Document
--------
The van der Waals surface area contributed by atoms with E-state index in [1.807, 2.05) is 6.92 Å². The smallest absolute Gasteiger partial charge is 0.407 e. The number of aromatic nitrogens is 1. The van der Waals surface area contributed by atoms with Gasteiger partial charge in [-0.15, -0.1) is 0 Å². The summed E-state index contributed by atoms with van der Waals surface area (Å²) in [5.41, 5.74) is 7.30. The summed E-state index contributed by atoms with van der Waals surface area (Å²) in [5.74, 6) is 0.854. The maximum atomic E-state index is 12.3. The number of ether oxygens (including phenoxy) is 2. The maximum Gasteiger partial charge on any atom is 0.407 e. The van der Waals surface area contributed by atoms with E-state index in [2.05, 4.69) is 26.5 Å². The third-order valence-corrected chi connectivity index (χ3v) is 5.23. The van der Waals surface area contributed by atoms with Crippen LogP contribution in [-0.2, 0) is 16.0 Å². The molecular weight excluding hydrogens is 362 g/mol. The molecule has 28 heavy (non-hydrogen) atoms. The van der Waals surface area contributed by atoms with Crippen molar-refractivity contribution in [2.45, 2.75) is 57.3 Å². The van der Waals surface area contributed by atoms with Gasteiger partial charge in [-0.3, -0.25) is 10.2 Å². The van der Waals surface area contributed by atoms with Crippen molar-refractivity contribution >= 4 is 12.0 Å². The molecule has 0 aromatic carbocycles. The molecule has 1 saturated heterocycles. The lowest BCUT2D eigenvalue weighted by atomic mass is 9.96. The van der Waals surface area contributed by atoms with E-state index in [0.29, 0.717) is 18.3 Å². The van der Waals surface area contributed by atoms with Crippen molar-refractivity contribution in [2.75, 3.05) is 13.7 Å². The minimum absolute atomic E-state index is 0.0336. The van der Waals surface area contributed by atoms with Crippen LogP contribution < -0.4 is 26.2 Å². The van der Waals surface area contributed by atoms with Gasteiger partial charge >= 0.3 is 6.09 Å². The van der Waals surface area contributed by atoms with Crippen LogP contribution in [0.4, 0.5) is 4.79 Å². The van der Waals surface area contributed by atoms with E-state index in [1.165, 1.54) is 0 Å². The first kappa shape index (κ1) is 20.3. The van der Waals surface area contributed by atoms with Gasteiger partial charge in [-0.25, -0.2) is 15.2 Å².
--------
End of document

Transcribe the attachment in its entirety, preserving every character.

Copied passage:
The van der Waals surface area contributed by atoms with E-state index in [1.807, 2.05) is 6.92 Å². The smallest absolute Gasteiger partial charge is 0.407 e. The number of aromatic nitrogens is 1. The van der Waals surface area contributed by atoms with Gasteiger partial charge in [-0.15, -0.1) is 0 Å². The summed E-state index contributed by atoms with van der Waals surface area (Å²) in [5.41, 5.74) is 7.30. The summed E-state index contributed by atoms with van der Waals surface area (Å²) in [5.74, 6) is 0.854. The maximum atomic E-state index is 12.3. The number of ether oxygens (including phenoxy) is 2. The maximum Gasteiger partial charge on any atom is 0.407 e. The van der Waals surface area contributed by atoms with E-state index in [2.05, 4.69) is 26.5 Å². The third-order valence-corrected chi connectivity index (χ3v) is 5.23. The van der Waals surface area contributed by atoms with Crippen LogP contribution in [-0.2, 0) is 16.0 Å². The molecular weight excluding hydrogens is 362 g/mol. The molecule has 28 heavy (non-hydrogen) atoms. The van der Waals surface area contributed by atoms with Crippen molar-refractivity contribution in [2.45, 2.75) is 57.3 Å². The van der Waals surface area contributed by atoms with Gasteiger partial charge in [-0.3, -0.25) is 10.2 Å². The van der Waals surface area contributed by atoms with Crippen molar-refractivity contribution >= 4 is 12.0 Å². The molecule has 0 aromatic carbocycles. The molecule has 1 saturated heterocycles. The lowest BCUT2D eigenvalue weighted by atomic mass is 9.96. The van der Waals surface area contributed by atoms with E-state index in [0.29, 0.717) is 18.3 Å². The van der Waals surface area contributed by atoms with Crippen molar-refractivity contribution in [2.75, 3.05) is 13.7 Å². The minimum absolute atomic E-state index is 0.0336. The van der Waals surface area contributed by atoms with Crippen LogP contribution < -0.4 is 26.2 Å². The van der Waals surface area contributed by atoms with Gasteiger partial charge >= 0.3 is 6.09 Å². The van der Waals surface area contributed by atoms with Crippen LogP contribution in [0.4, 0.5) is 4.79 Å². The van der Waals surface area contributed by atoms with E-state index in [1.165, 1.54) is 0 Å². The first kappa shape index (κ1) is 20.3. The van der Waals surface area contributed by atoms with Gasteiger partial charge in [-0.25, -0.2) is 15.2 Å².